Mike DiMuzio (mdimuzio@cisnet.com)
Fri, 25 Jun 1999 18:08:16 +0000

> Douglas Isbell
> Headquarters, Washington, DC                               June 25, 1999
> (Phone:  202/358-1547)
> Lynn Jenner
> Goddard Space Flight Center, Greenbelt, MD
> (Phone:  301/286-8982)
> RELEASE:  99-74
>         NASA's Wide-Field Infrared Explorer (WIRE) failed because of an
> incorrectly designed electronics box that prematurely fired explosive
> devices, causing early ejection of the instrument's telescope cover, a
> NASA board has found.
>      The WIRE Mishap Investigation Board found that the design of the
> instrument's electronics box did not take into account subtle, but
> known, start-up characteristics of one component within the box.
> Electrical power created at the start-up of this component reached
> explosive devices, called pyrotechnics, meant to eject the telescope's
> cover later in the mission. The power reached the pyrotechnics within a
> fraction of a second after the box was turned on, and the cover was
> ejected.
>      With the premature loss of the telescope's cover, the frozen
> hydrogen used to cool the telescope's sensitive infrared detectors was
> exposed to the Sun. As the telescope warmed, the hydrogen converted into
> a gas and vented entirely into space within 48 hours of launch.  Without
> the frozen hydrogen, the instrument could not conduct its scientific
> mission.
>      "There was no component failure," said Darrell Branscome, chairman
> of the eight-member WIRE Mishap Board and Deputy Associate Administrator
> (Enterprise Development) for NASA's Office of Space Flight, Washington,
> DC.  "This was simply a case of a design error that allowed power to get
> to the explosive charges before it should have. The system operated the
> way it was designed. Unfortunately, the design was flawed."
>      The report added that simulators and other support equipment used
> for design and verification tests lacked the fidelity required to detect
> this potential failure.
>      "A significant contributing cause of the anomaly was the failure to
> identify, understand, and correct the electronic design of the pyro
> electronics box," the report said.  "Design errors in the circuitry,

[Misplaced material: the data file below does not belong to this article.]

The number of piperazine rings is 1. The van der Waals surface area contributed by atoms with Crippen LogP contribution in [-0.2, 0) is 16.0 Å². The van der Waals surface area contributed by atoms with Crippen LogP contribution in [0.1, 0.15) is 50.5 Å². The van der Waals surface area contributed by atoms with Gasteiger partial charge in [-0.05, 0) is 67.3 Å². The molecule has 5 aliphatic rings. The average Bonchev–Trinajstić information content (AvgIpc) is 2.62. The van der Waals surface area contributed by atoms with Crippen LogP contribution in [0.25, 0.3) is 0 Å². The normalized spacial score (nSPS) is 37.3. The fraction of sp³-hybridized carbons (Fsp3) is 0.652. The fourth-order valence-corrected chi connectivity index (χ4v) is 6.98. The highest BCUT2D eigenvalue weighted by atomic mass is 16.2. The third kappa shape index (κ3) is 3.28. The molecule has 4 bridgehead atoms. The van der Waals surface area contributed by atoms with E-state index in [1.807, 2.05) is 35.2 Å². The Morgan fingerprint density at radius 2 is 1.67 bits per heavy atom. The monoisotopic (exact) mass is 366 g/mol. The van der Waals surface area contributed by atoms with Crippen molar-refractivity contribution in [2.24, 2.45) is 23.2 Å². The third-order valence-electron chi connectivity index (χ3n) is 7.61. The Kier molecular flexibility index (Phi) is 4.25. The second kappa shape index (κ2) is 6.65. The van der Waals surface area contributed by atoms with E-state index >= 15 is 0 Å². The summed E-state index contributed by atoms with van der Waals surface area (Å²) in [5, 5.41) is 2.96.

> which controlled pyro functions, were not identified. The pyro
> electronics box design was not peer reviewed, and other system reviews
> conducted by the instrument design team did not focus on the electronics
> box."
>      WIRE was launched from Vandenberg Air Force Base, CA, March 4
> aboard a Pegasus XL launch vehicle. WIRE's mission was to detect
> infrared light in the background cosmos to learn more about the
> formation of stars, galaxies and the current state of the universe.
>      NASA has already taken additional steps to ensure that design
> engineers are aware of this condition.  A NASA Parts Advisory was issued
> on May 27 at the request of the Mishap Board informing design engineers
> of the need to consider the startup behavior of electronic devices to
> prevent unwanted or unexpected power discharges.
>      The team's report also included recommendations for future
> spacecraft designers.  These include the use of independent, separate
> inhibiting devices for pyrotechnics for mission-critical or irreversible
> events; additional testing for anomalous start-up behavior; detailed,
> independent reviews to assess the system design; and consideration of
> the design, location and mounting of external vent hardware in the event
> of a worst-case venting scenario.
>      The WIRE spacecraft is now in a stable orbit with its other systems
> and electronics in good working order.  Ground controllers will proceed
> with tests on new flight-control technology aboard the spacecraft.
>      The WIRE mission was the latest in a series of Small Explorers, a
> project under the Explorers Program managed by NASA's Goddard Space
> Flight Center, Greenbelt, MD. Goddard also built the WIRE spacecraft.
> The Jet Propulsion Laboratory, Pasadena, CA, managed development of the
> WIRE instrument, which was constructed by the Space Dynamics Laboratory
> at Utah State University, North Logan, Utah.
>      The full text of the executive summary of the report is available
> on the World Wide Web
> at:
>        ftp://ftp.hq.nasa.gov/pub/pao/reports/1999/wire_summary.pdf
>                                  -end-
>                             * * *

41.087N  80.714W 305 meters

Mike DiMuzio    mdimuzio@cisnet.com